# Prove solution does not exist for inequalities system

I have an inequalities sytem like the following:

Example

> x+y+z <= A
> x+y <= B
> x+z > C
> y+z > D
> x >= E


Let A,B,C,D,E be any constant value.

Notice that the coeficient of the variables are always 1. So an equation matrix will always look like this:

(1   1   1 | <= A)
(1   1   0 | <= B)
(1   0   1 | <  C)
(0   1   1 | >  D)
(1   0   0 | >= E)


Each row represents a plane in 3D space.

The solution to this sytem has a geometrical 3D representation which is a volumne space. So if the volume is greater than 0, there is a solution!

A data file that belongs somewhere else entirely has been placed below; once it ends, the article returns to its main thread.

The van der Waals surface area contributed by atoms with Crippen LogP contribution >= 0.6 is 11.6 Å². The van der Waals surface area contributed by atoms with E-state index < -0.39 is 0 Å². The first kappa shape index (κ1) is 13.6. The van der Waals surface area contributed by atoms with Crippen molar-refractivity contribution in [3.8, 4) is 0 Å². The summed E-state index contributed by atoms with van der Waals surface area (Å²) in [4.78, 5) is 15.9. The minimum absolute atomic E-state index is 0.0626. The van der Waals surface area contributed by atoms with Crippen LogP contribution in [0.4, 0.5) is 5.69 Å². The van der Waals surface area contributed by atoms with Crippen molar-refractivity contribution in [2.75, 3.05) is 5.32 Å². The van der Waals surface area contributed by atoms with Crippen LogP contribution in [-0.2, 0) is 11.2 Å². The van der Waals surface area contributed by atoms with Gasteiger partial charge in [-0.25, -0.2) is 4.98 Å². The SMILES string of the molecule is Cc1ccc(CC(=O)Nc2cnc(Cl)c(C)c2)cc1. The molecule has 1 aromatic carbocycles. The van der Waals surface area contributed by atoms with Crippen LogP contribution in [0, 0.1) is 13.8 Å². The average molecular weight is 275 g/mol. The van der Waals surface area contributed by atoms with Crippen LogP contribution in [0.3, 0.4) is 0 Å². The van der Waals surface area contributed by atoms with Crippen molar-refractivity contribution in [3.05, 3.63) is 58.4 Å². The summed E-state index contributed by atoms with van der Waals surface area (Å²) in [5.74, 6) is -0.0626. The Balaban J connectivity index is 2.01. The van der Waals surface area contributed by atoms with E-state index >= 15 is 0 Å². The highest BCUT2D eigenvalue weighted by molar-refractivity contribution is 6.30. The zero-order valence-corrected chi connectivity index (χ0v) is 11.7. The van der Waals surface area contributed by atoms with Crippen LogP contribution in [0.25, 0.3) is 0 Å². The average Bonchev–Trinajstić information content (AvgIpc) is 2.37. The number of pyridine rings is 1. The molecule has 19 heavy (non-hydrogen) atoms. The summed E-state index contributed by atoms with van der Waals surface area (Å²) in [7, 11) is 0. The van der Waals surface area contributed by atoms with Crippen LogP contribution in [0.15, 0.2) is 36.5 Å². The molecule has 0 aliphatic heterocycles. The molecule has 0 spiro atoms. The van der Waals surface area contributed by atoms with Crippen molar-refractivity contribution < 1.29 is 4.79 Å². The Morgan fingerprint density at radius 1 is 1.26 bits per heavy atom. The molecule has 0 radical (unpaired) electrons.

Is there a way to tell if all this equations have at least one feasible solution? or in other words, is there a "volume" contoured by this planes??

• it does have a solution for example $x=10$ and $y=40$. Perhaps you got one of the inequalities switched. – Anurag A May 29 '14 at 1:58
• en.wikipedia.org/wiki/Fourier%E2%80%93Motzkin_elimination – Batman May 29 '14 at 2:33
• This is just an example, i want to find an algorythm that works with any linear inequalities system – Herno May 29 '14 at 2:33